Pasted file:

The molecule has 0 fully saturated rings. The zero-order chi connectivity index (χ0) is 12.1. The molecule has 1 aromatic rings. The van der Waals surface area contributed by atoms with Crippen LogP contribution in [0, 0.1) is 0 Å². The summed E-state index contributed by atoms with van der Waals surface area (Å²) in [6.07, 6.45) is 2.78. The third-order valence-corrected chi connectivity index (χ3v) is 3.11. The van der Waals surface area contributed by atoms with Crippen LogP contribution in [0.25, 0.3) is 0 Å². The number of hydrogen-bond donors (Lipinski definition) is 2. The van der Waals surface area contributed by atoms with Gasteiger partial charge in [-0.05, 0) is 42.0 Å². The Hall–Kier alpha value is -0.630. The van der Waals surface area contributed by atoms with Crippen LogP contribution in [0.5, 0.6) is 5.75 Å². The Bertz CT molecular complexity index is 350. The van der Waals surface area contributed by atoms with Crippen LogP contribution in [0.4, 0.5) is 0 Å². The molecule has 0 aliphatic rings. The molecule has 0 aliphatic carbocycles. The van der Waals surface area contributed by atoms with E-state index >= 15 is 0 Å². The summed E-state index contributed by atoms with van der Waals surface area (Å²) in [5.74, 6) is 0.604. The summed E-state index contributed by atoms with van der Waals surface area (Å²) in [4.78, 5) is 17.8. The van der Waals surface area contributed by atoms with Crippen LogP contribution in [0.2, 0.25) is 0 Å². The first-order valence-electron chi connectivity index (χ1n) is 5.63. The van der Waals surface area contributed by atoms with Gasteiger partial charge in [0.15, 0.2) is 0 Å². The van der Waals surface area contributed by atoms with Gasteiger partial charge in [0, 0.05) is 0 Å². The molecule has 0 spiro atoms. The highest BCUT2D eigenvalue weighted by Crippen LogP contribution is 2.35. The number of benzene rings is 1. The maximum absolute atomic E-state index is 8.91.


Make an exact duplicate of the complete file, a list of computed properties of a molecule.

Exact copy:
The molecule has 0 fully saturated rings. The zero-order chi connectivity index (χ0) is 12.1. The molecule has 1 aromatic rings. The van der Waals surface area contributed by atoms with Crippen LogP contribution in [0, 0.1) is 0 Å². The summed E-state index contributed by atoms with van der Waals surface area (Å²) in [6.07, 6.45) is 2.78. The third-order valence-corrected chi connectivity index (χ3v) is 3.11. The van der Waals surface area contributed by atoms with Crippen LogP contribution in [0.25, 0.3) is 0 Å². The number of hydrogen-bond donors (Lipinski definition) is 2. The van der Waals surface area contributed by atoms with Gasteiger partial charge in [-0.05, 0) is 42.0 Å². The Hall–Kier alpha value is -0.630. The van der Waals surface area contributed by atoms with Crippen LogP contribution in [0.5, 0.6) is 5.75 Å². The Bertz CT molecular complexity index is 350. The van der Waals surface area contributed by atoms with Crippen LogP contribution in [0.4, 0.5) is 0 Å². The molecule has 0 aliphatic rings. The molecule has 0 aliphatic carbocycles. The van der Waals surface area contributed by atoms with E-state index >= 15 is 0 Å². The summed E-state index contributed by atoms with van der Waals surface area (Å²) in [5.74, 6) is 0.604. The summed E-state index contributed by atoms with van der Waals surface area (Å²) in [4.78, 5) is 17.8. The van der Waals surface area contributed by atoms with Crippen LogP contribution in [0.2, 0.25) is 0 Å². The first-order valence-electron chi connectivity index (χ1n) is 5.63. The van der Waals surface area contributed by atoms with Gasteiger partial charge in [0.15, 0.2) is 0 Å². The van der Waals surface area contributed by atoms with Gasteiger partial charge in [0, 0.05) is 0 Å². The molecule has 0 spiro atoms. The highest BCUT2D eigenvalue weighted by Crippen LogP contribution is 2.35. The number of benzene rings is 1. The maximum absolute atomic E-state index is 8.91.